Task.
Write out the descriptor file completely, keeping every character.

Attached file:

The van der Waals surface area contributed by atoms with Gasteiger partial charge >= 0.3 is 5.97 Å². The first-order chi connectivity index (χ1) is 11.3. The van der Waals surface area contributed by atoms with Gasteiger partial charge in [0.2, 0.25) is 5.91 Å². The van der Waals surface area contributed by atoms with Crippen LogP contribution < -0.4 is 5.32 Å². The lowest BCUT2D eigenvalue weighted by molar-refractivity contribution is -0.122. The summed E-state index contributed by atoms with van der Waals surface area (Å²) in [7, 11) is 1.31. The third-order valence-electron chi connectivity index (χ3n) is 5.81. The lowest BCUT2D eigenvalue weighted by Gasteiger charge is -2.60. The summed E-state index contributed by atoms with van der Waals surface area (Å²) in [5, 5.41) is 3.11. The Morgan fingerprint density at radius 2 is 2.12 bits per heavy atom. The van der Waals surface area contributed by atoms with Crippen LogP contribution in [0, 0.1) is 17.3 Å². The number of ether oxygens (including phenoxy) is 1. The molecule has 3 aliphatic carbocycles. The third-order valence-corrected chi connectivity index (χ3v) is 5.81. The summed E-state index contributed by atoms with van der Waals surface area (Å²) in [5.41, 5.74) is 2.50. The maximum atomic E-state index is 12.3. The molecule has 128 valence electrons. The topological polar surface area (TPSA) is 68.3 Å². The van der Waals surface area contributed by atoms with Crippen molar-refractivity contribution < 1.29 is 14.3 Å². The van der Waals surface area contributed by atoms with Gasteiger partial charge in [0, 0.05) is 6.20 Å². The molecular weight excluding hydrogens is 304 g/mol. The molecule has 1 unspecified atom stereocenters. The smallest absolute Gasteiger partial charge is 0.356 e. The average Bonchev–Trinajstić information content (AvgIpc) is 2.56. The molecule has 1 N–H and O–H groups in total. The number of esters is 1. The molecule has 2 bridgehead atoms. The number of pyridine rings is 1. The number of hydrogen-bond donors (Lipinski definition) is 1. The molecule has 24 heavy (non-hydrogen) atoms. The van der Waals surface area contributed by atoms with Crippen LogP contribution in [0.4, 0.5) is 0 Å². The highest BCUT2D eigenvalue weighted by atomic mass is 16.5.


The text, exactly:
The van der Waals surface area contributed by atoms with Gasteiger partial charge >= 0.3 is 5.97 Å². The first-order chi connectivity index (χ1) is 11.3. The van der Waals surface area contributed by atoms with Gasteiger partial charge in [0.2, 0.25) is 5.91 Å². The van der Waals surface area contributed by atoms with Crippen LogP contribution < -0.4 is 5.32 Å². The lowest BCUT2D eigenvalue weighted by molar-refractivity contribution is -0.122. The summed E-state index contributed by atoms with van der Waals surface area (Å²) in [7, 11) is 1.31. The third-order valence-electron chi connectivity index (χ3n) is 5.81. The lowest BCUT2D eigenvalue weighted by Gasteiger charge is -2.60. The summed E-state index contributed by atoms with van der Waals surface area (Å²) in [5, 5.41) is 3.11. The Morgan fingerprint density at radius 2 is 2.12 bits per heavy atom. The van der Waals surface area contributed by atoms with Crippen LogP contribution in [0, 0.1) is 17.3 Å². The number of ether oxygens (including phenoxy) is 1. The molecule has 3 aliphatic carbocycles. The third-order valence-corrected chi connectivity index (χ3v) is 5.81. The summed E-state index contributed by atoms with van der Waals surface area (Å²) in [5.41, 5.74) is 2.50. The maximum atomic E-state index is 12.3. The molecule has 128 valence electrons. The topological polar surface area (TPSA) is 68.3 Å². The van der Waals surface area contributed by atoms with Crippen molar-refractivity contribution < 1.29 is 14.3 Å². The van der Waals surface area contributed by atoms with Gasteiger partial charge in [0, 0.05) is 6.20 Å². The molecular weight excluding hydrogens is 304 g/mol. The molecule has 1 unspecified atom stereocenters. The smallest absolute Gasteiger partial charge is 0.356 e. The average Bonchev–Trinajstić information content (AvgIpc) is 2.56. The molecule has 1 N–H and O–H groups in total. The number of esters is 1. The molecule has 2 bridgehead atoms. The number of pyridine rings is 1. The number of hydrogen-bond donors (Lipinski definition) is 1. The molecule has 24 heavy (non-hydrogen) atoms. The van der Waals surface area contributed by atoms with Crippen LogP contribution in [0.4, 0.5) is 0 Å². The highest BCUT2D eigenvalue weighted by atomic mass is 16.5.